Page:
I have spent much of this week sorting through boxes of books. When the library is complete, it will likely fill six full bookshelves, spanning large swaths of time and space. The shelves are full of books on Biblical Torah commentary, Feminist thought, Jewish Philosophy, midrash, dictionaries, spirituality, and much more.
We learn in Pirkei Avot, "Turn it and turn it, for everything is in it" (5:22). And for sure I felt that this week. So many voices lifting up spiritual truths. And so many voices still yet to be heard. While on the one hand all of these books could lead to spiritual overwhelm. How will I ever learn enough? What do I need to know to feel Jewish enough? They also point to a more profound teaching about Talmud Torah, the practice of text study. But in fact, the teaching continues, "Reflect on it and grow gray with it..."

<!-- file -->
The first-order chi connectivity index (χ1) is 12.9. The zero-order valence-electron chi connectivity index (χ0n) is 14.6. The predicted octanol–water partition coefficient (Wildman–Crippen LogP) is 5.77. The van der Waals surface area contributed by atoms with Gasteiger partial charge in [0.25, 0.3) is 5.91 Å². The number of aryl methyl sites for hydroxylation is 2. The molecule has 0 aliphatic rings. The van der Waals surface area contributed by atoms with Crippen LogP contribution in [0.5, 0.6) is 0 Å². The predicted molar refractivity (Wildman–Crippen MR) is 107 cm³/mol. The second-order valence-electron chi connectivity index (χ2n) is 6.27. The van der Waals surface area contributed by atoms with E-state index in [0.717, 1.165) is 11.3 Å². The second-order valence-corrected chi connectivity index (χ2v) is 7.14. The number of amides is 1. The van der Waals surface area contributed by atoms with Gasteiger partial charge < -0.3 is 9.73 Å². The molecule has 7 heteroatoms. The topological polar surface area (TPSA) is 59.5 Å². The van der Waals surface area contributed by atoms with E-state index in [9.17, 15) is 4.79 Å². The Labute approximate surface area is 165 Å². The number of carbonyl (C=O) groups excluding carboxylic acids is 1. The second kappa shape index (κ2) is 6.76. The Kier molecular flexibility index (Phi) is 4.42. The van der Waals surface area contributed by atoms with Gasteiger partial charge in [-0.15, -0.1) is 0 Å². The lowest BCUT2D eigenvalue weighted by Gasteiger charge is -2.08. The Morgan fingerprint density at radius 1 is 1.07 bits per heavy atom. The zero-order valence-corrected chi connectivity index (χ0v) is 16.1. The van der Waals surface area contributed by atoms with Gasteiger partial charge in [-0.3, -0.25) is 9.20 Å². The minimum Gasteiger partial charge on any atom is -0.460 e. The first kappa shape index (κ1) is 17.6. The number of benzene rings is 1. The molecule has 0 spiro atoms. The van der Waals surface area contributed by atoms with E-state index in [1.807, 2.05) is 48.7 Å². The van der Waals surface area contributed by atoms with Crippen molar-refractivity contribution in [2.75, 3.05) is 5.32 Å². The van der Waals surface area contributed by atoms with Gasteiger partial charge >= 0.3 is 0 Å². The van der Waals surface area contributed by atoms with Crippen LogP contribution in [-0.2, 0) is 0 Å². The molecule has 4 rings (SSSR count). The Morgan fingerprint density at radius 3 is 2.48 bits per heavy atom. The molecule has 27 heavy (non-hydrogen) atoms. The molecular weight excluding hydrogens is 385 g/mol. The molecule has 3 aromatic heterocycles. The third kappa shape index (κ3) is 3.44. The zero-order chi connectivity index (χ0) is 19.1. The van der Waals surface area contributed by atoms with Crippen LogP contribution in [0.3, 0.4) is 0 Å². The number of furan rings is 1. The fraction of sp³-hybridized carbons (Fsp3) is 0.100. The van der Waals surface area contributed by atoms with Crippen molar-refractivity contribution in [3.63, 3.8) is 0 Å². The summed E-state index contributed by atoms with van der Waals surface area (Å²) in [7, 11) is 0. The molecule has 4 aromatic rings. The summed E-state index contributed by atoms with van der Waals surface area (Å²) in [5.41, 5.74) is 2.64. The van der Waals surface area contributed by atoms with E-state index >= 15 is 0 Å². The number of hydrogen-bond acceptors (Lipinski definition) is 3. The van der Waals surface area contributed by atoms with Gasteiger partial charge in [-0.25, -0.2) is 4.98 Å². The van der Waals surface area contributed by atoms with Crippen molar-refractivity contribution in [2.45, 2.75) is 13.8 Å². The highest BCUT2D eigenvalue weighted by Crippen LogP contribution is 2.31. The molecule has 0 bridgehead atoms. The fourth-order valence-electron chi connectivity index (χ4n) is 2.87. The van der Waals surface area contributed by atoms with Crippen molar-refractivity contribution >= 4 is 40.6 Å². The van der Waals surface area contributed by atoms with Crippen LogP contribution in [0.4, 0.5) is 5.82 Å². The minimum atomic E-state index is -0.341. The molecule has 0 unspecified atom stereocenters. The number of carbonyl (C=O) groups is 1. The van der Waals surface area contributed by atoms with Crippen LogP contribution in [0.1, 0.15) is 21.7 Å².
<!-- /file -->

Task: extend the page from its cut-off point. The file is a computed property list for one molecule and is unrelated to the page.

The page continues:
Much like Jewish concepts of the Divine, Torah is a deep well whose bottom is intentionally beyond our grasp. And the deeper we journey, the greater clarity and wisdom we encounter.
And in truth this is not just true of Torah at large, but also of this week's Torah portion, Parashat Shemot. We begin the book of Exodus with a parsha packed with so many greatest hits that even this one section of Torah could lead to a lifetime of study. For this reason, we will dedicate tomorrow morning's beit midrash to an in depth study of the parsha using the many books in the newly forming KT library as resources for deeper insight. Please bring your own Tanakh or Chumash if you have one.
Together we will learn to follow the path of our own questions. To seek and search and turn the pages, to grow old and wise with these books as witness and guide. We cannot become a master of Torah. We can only become Talmidei Torah, students of Torah.
Rabbi Ari Lev
Rabbi Ari Lev Fornari brings Torat Hayyim, a living tradition, to Kol Tzedek Synagogue through thoughts about prayer, justice, and community.